Focal Passage: John 18:28-40
One of the most thought-provoking literary devices is irony. Writers often grab our attention by describing situations that — to our surprise — turn out differently than we expected. We might read about a fire station burning down, or a marriage counselor filing for divorce or a pilot with a fear of heights.
These twists are often given to display deeper truths, such as the vulnerability of those who seem strong or the flaws of those who appear to be perfect. However, ironies are often used to communicate powerful messages in unexpected ways, and we find a series of real-life ironies during Jesus’ trial in John 18.
After being arrested and questioned by the high priest Caiaphas, Jesus was led to the governor’s headquarters to be tried by Pontius Pilate. While the religious leaders had wickedly conspired to put Jesus to death, ironically they didn’t enter the headquarters for fear of being “defiled,” which would prevent them from eating the Passover.
Also, the main reason they came to Pilate was because they believed “it is not lawful for us to put anyone to death” (John 18:31). In this moment, John is showing us that the religious leaders were conspiring to conduct the most evil murder in history, while ironically trying to keep God’s law the best they could in order to receive a blessing. This scene reveals the sinful heart of man. How often are we blinded to our own sin while thinking we are righteous? How ironic.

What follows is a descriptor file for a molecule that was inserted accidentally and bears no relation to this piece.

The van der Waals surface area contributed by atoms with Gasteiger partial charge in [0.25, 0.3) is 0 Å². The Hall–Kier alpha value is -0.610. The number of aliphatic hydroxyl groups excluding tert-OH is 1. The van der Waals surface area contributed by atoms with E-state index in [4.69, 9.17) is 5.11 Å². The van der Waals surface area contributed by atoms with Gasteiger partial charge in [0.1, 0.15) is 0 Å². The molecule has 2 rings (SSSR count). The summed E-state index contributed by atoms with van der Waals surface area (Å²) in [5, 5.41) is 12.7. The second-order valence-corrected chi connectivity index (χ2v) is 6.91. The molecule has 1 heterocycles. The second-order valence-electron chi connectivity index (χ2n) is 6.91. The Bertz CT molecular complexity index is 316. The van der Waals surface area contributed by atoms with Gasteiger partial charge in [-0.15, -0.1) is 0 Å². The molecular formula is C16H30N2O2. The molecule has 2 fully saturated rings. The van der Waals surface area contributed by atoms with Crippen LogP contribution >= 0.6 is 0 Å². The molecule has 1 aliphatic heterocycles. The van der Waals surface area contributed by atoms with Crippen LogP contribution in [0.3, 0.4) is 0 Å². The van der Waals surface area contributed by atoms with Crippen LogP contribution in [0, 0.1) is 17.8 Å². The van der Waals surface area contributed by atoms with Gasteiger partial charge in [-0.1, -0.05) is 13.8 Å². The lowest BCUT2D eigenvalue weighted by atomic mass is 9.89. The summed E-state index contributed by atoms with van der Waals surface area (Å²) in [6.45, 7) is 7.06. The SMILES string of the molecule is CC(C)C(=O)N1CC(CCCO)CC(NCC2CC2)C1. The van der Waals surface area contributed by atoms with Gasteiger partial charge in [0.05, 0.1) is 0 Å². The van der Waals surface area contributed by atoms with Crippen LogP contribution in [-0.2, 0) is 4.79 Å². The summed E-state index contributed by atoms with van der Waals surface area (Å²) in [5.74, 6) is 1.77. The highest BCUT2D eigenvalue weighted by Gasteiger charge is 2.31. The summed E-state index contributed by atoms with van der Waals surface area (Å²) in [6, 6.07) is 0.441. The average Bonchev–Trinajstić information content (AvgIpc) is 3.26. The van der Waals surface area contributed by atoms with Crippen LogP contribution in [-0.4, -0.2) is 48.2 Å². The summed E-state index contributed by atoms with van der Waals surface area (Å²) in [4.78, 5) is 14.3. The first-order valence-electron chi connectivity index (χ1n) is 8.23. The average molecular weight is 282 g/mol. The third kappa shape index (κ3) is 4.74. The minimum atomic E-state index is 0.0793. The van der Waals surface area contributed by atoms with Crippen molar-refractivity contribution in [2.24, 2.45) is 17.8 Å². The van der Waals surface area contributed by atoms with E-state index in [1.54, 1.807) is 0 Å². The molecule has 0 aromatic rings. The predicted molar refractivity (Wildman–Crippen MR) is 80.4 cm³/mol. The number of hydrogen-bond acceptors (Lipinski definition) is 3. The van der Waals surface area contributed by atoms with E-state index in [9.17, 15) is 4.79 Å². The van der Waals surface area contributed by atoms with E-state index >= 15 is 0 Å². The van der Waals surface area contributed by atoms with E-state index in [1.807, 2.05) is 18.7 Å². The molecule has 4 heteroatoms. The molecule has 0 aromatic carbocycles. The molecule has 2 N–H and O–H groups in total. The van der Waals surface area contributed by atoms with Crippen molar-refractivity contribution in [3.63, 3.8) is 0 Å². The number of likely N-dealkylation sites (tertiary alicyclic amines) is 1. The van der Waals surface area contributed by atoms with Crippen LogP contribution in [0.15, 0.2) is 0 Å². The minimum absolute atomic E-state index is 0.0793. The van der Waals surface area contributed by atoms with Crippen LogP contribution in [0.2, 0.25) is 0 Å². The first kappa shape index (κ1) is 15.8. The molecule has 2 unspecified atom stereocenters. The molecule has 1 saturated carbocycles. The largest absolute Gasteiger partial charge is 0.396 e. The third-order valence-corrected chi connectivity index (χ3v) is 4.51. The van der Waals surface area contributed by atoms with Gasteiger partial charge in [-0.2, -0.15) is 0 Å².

Once Jesus was brought before Pilate, the governor asked Him if He was truly a king. Jesus responded that He is a king (not earthly, but spiritual), and His main purpose in the world is “to bear witness to the truth.”
In fact, Jesus said, “Everyone who is of the truth listens to my voice” (v. 37). But Pilate responded, “What is truth?” (v. 38). In an ironic way, Pilate seems to be seeking the truth about Jesus and trying to make a truthful ruling while denying that such truth exists. However, the greatest source of truth was standing in front of him.
Finally, after Pilate finished examining Jesus, he declared that he found no fault in him and handed him back over to the religious leaders.
However, according to a longstanding custom the governor would release one local prisoner each year during Passover. So, Pilate asked the people if they wanted to release Jesus, or a murderous insurrectionist named Barabbas. While it seems like the obvious choice would be to release the gentle and lowly Jesus, the crowds ironically demanded that the violent murderer Barabbas be released instead.
However, in the irony of ironies, Jesus would be sentenced to death and would literally take Barabbas’ place on the middle cross, between the two thieves who were most likely in his gang. This ironic twist isn’t coincidental. God is showing us a picture of the substitutionary atonement of Christ, how Jesus came to take the place of sinners.
Therefore, in a world filled with self-righteousness according to the law and misunderstandings about the truth, Jesus came to live the faultless life we couldn’t live and die the criminal’s death we deserved, all so we could be forgiven and accepted by God. That message is more than ironic — it’s the gospel! Soli Deo Gloria! B&R.